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23 Delicious Ways To Cook A Pork Shoulder

It's cheap, it's tender, and it's so much easier to cook than you think. Basically, it's just a matter of setting your oven really low and having the strength to walk away.

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If you can, stick to the "Boston butt" cut. It's more common in supermarkets, and it's what most recipes call for.

Boston butt — also called Boston shoulder — is a fairly inexpensive piece of meat that comes from the top of the pig's shoulder. It has lots of juicy, marbled fat, which keeps it tender during cooking. Often, it is sold without the bone (bone-out), which makes it easier to cut and serve, but some people opt for bone-in Boston butt, since the bone adds flavor. Usually, a recipe will indicate whether the cut should be bone-in or bone-out.

BUT, if you can only find a "picnic shoulder," feel free to substitute.

The picnic shoulder cut has less fat and more connective tissue than the Boston butt, meaning it needs long time to make it tender. Most pork shoulder recipes have long cooking times anyway, though, so using a picnic shoulder is fine. The major difference is that picnic shoulders have a huge bone down the middle; it adds flavor, but you'll have to cut around it to serve.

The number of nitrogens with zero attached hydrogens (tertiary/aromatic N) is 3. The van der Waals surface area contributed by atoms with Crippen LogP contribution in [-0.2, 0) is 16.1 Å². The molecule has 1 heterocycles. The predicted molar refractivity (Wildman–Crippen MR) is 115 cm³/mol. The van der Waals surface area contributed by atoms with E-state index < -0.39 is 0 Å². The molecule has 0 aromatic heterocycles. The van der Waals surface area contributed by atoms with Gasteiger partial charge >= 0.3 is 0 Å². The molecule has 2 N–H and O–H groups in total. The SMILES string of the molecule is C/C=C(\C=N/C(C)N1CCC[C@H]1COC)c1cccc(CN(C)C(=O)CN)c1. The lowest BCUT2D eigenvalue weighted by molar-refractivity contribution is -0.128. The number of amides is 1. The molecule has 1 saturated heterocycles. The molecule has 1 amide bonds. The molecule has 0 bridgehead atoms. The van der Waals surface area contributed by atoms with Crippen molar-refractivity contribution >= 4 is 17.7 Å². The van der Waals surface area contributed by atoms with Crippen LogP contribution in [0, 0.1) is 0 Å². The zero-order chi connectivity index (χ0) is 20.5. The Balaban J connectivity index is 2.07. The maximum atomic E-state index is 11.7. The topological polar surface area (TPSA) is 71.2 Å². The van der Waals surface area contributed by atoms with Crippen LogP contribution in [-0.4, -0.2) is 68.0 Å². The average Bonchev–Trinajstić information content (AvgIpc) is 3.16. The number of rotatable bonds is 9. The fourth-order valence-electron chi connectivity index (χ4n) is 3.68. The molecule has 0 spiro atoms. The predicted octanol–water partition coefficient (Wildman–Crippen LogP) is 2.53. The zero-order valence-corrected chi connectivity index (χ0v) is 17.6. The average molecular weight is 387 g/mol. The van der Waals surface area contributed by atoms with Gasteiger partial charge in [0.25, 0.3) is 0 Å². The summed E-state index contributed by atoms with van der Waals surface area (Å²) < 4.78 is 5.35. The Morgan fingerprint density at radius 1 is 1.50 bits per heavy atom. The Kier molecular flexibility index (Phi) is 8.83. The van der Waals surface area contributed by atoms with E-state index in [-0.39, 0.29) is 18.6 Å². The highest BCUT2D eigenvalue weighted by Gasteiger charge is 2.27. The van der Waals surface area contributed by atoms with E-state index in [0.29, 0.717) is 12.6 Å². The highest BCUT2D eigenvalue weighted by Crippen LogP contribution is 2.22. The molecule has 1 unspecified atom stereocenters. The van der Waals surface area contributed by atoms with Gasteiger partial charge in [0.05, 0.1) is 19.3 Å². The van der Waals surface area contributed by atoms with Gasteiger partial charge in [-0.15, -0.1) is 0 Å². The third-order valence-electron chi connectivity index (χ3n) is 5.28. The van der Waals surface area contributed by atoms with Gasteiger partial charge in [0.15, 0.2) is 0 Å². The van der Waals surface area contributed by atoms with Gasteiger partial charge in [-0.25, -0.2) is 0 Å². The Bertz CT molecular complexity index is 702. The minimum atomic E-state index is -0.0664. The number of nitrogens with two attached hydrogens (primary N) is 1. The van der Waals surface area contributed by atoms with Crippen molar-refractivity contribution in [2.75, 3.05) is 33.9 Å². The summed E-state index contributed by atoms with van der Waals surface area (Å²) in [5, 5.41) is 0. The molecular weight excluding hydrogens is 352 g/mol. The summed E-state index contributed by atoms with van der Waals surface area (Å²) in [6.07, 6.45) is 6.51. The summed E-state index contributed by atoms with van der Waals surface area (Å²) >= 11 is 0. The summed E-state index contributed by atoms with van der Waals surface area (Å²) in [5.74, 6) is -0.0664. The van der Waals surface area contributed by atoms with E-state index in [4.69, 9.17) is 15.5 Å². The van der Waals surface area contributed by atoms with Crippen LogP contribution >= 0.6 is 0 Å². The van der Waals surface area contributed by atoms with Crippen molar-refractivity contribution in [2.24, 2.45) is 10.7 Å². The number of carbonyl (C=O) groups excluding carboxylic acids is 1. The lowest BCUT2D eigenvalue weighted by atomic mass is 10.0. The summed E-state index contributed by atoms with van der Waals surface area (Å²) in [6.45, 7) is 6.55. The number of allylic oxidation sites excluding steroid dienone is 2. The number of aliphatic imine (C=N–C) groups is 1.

15. Slow Cooker Kalua Pig

It's amazing what good Hawaiian sea salt, three slices of bacon (just three!), a little garlic, and a slow cooker can do. This may be the most delicious pork shoulder I've ever tasted. I suggest using a bone-in pork shoulder for maximum perfection. Recipe here.


23. Matilda, Maple, and Garlic Pork Shoulder with Crispy Skin

James Ransom /

Matilda is a fruity, malty ale made by Goose Island Brewery in Chicago. It's delicious and absolutely recommend it, but feel free to substitute another similar ale if it's unavailable. Recipe here.